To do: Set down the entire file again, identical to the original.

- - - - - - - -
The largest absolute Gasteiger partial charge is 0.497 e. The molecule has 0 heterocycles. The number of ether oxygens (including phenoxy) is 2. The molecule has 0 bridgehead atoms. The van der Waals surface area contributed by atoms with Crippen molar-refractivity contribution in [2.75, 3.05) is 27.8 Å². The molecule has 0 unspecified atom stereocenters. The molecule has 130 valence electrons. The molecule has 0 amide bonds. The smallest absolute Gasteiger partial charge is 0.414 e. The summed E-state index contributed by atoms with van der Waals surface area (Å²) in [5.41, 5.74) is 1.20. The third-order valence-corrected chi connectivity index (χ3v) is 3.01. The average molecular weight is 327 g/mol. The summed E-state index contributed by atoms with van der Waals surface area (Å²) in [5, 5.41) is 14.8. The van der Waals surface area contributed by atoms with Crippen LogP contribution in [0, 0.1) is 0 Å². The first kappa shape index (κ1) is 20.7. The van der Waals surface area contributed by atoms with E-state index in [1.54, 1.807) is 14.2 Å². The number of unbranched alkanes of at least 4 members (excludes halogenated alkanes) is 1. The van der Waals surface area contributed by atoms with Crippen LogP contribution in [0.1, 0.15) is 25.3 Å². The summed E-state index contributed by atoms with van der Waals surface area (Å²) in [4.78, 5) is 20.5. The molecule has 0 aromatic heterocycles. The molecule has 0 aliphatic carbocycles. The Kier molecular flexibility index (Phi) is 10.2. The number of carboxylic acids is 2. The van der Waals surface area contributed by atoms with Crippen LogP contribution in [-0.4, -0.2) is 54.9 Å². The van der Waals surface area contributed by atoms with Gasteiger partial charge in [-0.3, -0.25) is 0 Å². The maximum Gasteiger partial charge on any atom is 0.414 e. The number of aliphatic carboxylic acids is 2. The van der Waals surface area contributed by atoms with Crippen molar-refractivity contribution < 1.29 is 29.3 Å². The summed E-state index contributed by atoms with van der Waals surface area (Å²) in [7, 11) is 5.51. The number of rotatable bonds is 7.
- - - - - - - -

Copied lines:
The largest absolute Gasteiger partial charge is 0.497 e. The molecule has 0 heterocycles. The number of ether oxygens (including phenoxy) is 2. The molecule has 0 bridgehead atoms. The van der Waals surface area contributed by atoms with Crippen molar-refractivity contribution in [2.75, 3.05) is 27.8 Å². The molecule has 0 unspecified atom stereocenters. The molecule has 130 valence electrons. The molecule has 0 amide bonds. The smallest absolute Gasteiger partial charge is 0.414 e. The summed E-state index contributed by atoms with van der Waals surface area (Å²) in [5.41, 5.74) is 1.20. The third-order valence-corrected chi connectivity index (χ3v) is 3.01. The average molecular weight is 327 g/mol. The summed E-state index contributed by atoms with van der Waals surface area (Å²) in [5, 5.41) is 14.8. The van der Waals surface area contributed by atoms with Crippen LogP contribution in [0, 0.1) is 0 Å². The first kappa shape index (κ1) is 20.7. The van der Waals surface area contributed by atoms with E-state index in [1.54, 1.807) is 14.2 Å². The number of unbranched alkanes of at least 4 members (excludes halogenated alkanes) is 1. The van der Waals surface area contributed by atoms with Crippen LogP contribution in [0.1, 0.15) is 25.3 Å². The summed E-state index contributed by atoms with van der Waals surface area (Å²) in [4.78, 5) is 20.5. The molecule has 0 aromatic heterocycles. The molecule has 0 aliphatic carbocycles. The Kier molecular flexibility index (Phi) is 10.2. The number of carboxylic acids is 2. The van der Waals surface area contributed by atoms with Crippen LogP contribution in [-0.4, -0.2) is 54.9 Å². The van der Waals surface area contributed by atoms with Gasteiger partial charge in [-0.3, -0.25) is 0 Å². The maximum Gasteiger partial charge on any atom is 0.414 e. The number of aliphatic carboxylic acids is 2. The van der Waals surface area contributed by atoms with Crippen molar-refractivity contribution < 1.29 is 29.3 Å². The summed E-state index contributed by atoms with van der Waals surface area (Å²) in [7, 11) is 5.51. The number of rotatable bonds is 7.